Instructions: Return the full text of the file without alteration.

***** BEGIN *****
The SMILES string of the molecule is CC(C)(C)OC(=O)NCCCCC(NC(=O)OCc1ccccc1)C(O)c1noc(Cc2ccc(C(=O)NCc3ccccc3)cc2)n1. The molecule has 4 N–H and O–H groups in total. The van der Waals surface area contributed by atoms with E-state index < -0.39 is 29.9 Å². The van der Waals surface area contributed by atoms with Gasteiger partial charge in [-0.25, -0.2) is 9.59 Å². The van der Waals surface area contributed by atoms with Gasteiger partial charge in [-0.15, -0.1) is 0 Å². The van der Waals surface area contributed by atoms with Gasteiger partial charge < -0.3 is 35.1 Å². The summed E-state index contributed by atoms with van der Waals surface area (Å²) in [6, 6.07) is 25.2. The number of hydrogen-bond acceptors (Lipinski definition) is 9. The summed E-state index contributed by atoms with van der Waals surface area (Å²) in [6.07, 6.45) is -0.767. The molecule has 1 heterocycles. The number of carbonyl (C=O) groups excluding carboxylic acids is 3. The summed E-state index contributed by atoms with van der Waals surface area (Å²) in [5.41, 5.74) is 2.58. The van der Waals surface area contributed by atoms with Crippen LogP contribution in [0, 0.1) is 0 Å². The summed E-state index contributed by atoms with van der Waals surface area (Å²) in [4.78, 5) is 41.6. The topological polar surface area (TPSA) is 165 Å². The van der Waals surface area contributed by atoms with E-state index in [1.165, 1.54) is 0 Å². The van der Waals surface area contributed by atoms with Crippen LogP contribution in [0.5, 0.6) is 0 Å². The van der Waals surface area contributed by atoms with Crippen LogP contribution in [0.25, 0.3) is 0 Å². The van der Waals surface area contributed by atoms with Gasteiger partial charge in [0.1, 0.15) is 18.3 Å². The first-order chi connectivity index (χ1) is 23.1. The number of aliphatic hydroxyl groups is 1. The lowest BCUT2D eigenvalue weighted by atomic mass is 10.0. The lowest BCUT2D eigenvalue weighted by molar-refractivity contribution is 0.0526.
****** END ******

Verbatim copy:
The SMILES string of the molecule is CC(C)(C)OC(=O)NCCCCC(NC(=O)OCc1ccccc1)C(O)c1noc(Cc2ccc(C(=O)NCc3ccccc3)cc2)n1. The molecule has 4 N–H and O–H groups in total. The van der Waals surface area contributed by atoms with E-state index < -0.39 is 29.9 Å². The van der Waals surface area contributed by atoms with Gasteiger partial charge in [-0.25, -0.2) is 9.59 Å². The van der Waals surface area contributed by atoms with Gasteiger partial charge in [-0.15, -0.1) is 0 Å². The van der Waals surface area contributed by atoms with Gasteiger partial charge < -0.3 is 35.1 Å². The summed E-state index contributed by atoms with van der Waals surface area (Å²) in [6, 6.07) is 25.2. The number of hydrogen-bond acceptors (Lipinski definition) is 9. The summed E-state index contributed by atoms with van der Waals surface area (Å²) in [6.07, 6.45) is -0.767. The molecule has 1 heterocycles. The number of carbonyl (C=O) groups excluding carboxylic acids is 3. The summed E-state index contributed by atoms with van der Waals surface area (Å²) in [5.41, 5.74) is 2.58. The van der Waals surface area contributed by atoms with Crippen LogP contribution in [0, 0.1) is 0 Å². The summed E-state index contributed by atoms with van der Waals surface area (Å²) in [4.78, 5) is 41.6. The topological polar surface area (TPSA) is 165 Å². The van der Waals surface area contributed by atoms with E-state index in [1.165, 1.54) is 0 Å². The van der Waals surface area contributed by atoms with Crippen LogP contribution in [0.5, 0.6) is 0 Å². The van der Waals surface area contributed by atoms with Crippen LogP contribution in [0.25, 0.3) is 0 Å². The van der Waals surface area contributed by atoms with Gasteiger partial charge in [0.1, 0.15) is 18.3 Å². The first-order chi connectivity index (χ1) is 23.1. The number of aliphatic hydroxyl groups is 1. The lowest BCUT2D eigenvalue weighted by atomic mass is 10.0. The lowest BCUT2D eigenvalue weighted by molar-refractivity contribution is 0.0526.